Housing Starts Plunge to Worst Level in 5 Months

Despite monthly housing starts recently recapturing a one million-unit pace, they took a worse-than-expected plunge in April to reach their worst level in five months.

Builders broke ground on houses at a seasonally adjusted annual rate of 853,000 units last month, representing a 16.5 percent drop from the downwardly revised March estimate of 1.02 million units, according to the Commerce Department. It is the weakest reading for housing starts since November. However, the rate was still 13.1 percent higher than the April 2012 pace of 754,000 units.

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The annual pace of housing starts in April was expected to be 970,000 units, according to economists surveyed by Dow Jones Newswires. The median estimate of 81 economists surveyed by Bloomberg also called for 970,000 units.

Single-family housing starts in April, the largest segment of the market, dropped 2.1 percent to an annualized rate of 610,000 units. It has now declined for two consecutive months. Meanwhile, ground breaking on multi-family homes with at least five units plunged 38 percent to 234,000 units.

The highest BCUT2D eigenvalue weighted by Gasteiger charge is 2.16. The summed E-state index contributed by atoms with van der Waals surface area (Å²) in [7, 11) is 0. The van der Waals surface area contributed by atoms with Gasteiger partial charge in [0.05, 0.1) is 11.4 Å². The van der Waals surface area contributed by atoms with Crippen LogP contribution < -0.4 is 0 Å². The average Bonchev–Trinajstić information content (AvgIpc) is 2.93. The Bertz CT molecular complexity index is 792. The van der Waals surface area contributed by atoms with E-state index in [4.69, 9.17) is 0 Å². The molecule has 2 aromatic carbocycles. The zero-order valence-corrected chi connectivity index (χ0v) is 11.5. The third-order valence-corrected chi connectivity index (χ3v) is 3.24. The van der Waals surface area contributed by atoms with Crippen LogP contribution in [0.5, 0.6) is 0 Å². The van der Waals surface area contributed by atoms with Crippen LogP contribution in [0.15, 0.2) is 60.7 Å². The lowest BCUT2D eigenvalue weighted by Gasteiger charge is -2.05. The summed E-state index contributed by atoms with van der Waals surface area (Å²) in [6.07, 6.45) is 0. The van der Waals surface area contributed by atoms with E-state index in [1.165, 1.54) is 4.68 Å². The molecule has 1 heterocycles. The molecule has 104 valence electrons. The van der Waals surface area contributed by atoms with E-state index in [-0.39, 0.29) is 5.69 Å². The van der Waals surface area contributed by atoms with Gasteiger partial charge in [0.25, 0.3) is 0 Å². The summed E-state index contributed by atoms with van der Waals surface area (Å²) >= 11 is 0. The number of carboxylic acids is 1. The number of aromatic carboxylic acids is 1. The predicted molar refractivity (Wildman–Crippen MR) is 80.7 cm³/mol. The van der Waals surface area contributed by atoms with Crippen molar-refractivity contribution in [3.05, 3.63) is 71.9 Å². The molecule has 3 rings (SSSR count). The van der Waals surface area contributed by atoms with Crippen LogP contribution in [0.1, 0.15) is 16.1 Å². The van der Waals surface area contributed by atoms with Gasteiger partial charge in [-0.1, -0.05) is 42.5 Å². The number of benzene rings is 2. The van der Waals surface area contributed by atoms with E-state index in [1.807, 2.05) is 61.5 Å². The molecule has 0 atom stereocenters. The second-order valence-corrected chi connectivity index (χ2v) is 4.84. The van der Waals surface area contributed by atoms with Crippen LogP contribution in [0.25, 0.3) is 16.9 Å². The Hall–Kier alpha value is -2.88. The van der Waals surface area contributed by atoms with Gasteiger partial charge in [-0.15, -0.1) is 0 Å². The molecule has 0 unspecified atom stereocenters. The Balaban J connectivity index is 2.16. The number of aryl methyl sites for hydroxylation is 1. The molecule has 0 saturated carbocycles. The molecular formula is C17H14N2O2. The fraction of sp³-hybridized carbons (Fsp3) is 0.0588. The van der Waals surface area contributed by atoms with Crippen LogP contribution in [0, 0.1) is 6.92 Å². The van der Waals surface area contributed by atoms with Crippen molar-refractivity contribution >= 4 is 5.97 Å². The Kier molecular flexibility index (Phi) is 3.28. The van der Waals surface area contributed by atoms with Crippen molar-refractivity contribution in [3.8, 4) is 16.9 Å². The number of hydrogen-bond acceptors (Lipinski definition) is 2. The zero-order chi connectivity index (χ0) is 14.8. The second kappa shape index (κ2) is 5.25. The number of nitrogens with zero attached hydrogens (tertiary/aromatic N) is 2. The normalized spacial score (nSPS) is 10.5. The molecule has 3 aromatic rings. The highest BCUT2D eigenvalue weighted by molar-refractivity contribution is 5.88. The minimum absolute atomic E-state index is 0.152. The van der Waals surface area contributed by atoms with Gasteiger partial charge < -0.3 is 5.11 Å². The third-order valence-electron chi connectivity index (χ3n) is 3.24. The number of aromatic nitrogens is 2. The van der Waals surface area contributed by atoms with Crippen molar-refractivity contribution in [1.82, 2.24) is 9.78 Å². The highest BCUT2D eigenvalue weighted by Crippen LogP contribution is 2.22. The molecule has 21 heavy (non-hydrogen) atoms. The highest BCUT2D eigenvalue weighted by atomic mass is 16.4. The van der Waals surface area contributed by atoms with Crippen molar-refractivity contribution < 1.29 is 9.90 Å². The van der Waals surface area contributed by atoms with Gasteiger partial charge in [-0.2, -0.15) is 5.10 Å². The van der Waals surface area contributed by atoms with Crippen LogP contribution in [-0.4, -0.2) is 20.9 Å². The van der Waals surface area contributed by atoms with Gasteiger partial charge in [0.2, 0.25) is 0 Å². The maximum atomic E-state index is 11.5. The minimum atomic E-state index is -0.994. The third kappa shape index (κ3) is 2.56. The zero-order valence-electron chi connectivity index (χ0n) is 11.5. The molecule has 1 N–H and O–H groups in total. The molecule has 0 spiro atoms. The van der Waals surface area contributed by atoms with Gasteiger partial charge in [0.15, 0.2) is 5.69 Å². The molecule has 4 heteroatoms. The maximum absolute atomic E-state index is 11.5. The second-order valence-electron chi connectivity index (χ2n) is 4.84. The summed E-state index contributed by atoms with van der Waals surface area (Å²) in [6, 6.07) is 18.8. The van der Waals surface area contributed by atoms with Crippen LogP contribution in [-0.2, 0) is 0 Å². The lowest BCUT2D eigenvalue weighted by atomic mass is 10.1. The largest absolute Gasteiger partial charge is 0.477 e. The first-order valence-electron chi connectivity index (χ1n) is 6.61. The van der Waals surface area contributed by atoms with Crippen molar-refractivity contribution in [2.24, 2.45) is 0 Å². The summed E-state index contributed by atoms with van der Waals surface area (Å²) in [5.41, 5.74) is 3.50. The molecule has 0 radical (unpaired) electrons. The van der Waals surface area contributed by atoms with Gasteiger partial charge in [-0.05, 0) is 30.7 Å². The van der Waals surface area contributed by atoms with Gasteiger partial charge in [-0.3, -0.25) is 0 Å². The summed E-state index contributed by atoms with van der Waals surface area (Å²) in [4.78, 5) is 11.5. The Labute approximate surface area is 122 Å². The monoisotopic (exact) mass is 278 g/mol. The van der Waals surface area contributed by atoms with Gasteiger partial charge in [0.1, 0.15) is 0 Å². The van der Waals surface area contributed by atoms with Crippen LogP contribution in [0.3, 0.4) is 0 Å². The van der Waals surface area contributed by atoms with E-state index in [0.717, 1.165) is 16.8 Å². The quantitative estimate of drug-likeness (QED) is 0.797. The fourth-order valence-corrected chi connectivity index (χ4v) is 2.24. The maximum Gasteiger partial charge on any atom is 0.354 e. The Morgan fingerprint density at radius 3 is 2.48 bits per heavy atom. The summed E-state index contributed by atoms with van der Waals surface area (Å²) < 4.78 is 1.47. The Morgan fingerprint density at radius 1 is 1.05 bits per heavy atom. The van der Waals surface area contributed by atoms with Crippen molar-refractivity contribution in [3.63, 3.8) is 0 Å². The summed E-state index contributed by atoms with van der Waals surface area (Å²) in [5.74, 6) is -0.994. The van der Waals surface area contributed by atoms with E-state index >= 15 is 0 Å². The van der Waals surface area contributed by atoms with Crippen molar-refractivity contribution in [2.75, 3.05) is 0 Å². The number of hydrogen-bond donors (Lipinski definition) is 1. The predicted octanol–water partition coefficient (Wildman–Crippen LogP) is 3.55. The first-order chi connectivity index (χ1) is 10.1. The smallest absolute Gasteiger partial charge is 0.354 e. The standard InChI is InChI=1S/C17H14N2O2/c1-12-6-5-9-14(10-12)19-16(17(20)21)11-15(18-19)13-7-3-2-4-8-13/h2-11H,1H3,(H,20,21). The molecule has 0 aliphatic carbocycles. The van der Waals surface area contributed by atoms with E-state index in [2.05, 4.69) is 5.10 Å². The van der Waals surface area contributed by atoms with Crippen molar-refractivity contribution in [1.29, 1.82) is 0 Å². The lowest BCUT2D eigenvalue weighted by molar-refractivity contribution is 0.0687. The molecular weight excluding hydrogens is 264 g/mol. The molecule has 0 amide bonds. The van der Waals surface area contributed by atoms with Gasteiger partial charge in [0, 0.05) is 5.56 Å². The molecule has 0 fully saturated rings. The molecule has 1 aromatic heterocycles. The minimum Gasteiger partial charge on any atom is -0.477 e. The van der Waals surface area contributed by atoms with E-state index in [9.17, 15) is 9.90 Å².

New building permits — an indication of future construction — increased 14.3 percent to an annualized rate of 1.02 million units in April, after reaching their highest level since 2008 in February. Economists were expecting the number of new permits to hit a rate of 930,000 units. In comparison, new building permits reached 749,000 units a year earlier.

Overall, construction began on 780,000 units in 2012, a significant increase from 608,800 units in the prior year, but still below the historic average of 1.5 million new homes per year since 1959. Housing starts reached 2.07 million units in 2005.

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Home-related stocks such as Home Depot (NYSE:HD) and Lowe’s (NYSE:L) both fell about 0.50 percent after the results. Home builders Toll Brothers (NYSE:TOL) and PulteGroup (NYSE:PHM) dropped 1.60 percent and 1.80 percent, respectively. Lennar (NYSE:LEN) declined more than 2 percent.

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